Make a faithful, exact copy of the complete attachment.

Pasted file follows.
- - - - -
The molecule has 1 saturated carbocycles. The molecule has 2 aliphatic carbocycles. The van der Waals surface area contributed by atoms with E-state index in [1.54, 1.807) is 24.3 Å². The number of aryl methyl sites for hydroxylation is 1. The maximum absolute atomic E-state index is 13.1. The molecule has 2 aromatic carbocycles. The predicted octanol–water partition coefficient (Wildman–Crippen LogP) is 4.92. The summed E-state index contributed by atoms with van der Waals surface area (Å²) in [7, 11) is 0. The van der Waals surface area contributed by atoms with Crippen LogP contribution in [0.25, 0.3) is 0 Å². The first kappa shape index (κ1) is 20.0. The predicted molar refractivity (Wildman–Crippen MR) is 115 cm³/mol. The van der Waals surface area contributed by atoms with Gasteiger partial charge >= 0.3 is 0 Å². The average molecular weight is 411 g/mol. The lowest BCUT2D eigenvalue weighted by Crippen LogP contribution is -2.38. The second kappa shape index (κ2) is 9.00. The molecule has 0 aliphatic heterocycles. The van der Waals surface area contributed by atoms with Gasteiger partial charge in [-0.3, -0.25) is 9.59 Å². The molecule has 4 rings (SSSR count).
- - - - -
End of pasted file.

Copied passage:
The molecule has 1 saturated carbocycles. The molecule has 2 aliphatic carbocycles. The van der Waals surface area contributed by atoms with E-state index in [1.54, 1.807) is 24.3 Å². The number of aryl methyl sites for hydroxylation is 1. The maximum absolute atomic E-state index is 13.1. The molecule has 2 aromatic carbocycles. The predicted octanol–water partition coefficient (Wildman–Crippen LogP) is 4.92. The summed E-state index contributed by atoms with van der Waals surface area (Å²) in [7, 11) is 0. The van der Waals surface area contributed by atoms with Crippen LogP contribution in [0.25, 0.3) is 0 Å². The first kappa shape index (κ1) is 20.0. The predicted molar refractivity (Wildman–Crippen MR) is 115 cm³/mol. The van der Waals surface area contributed by atoms with Gasteiger partial charge >= 0.3 is 0 Å². The average molecular weight is 411 g/mol. The lowest BCUT2D eigenvalue weighted by Crippen LogP contribution is -2.38. The second kappa shape index (κ2) is 9.00. The molecule has 0 aliphatic heterocycles. The van der Waals surface area contributed by atoms with Gasteiger partial charge in [-0.3, -0.25) is 9.59 Å². The molecule has 4 rings (SSSR count).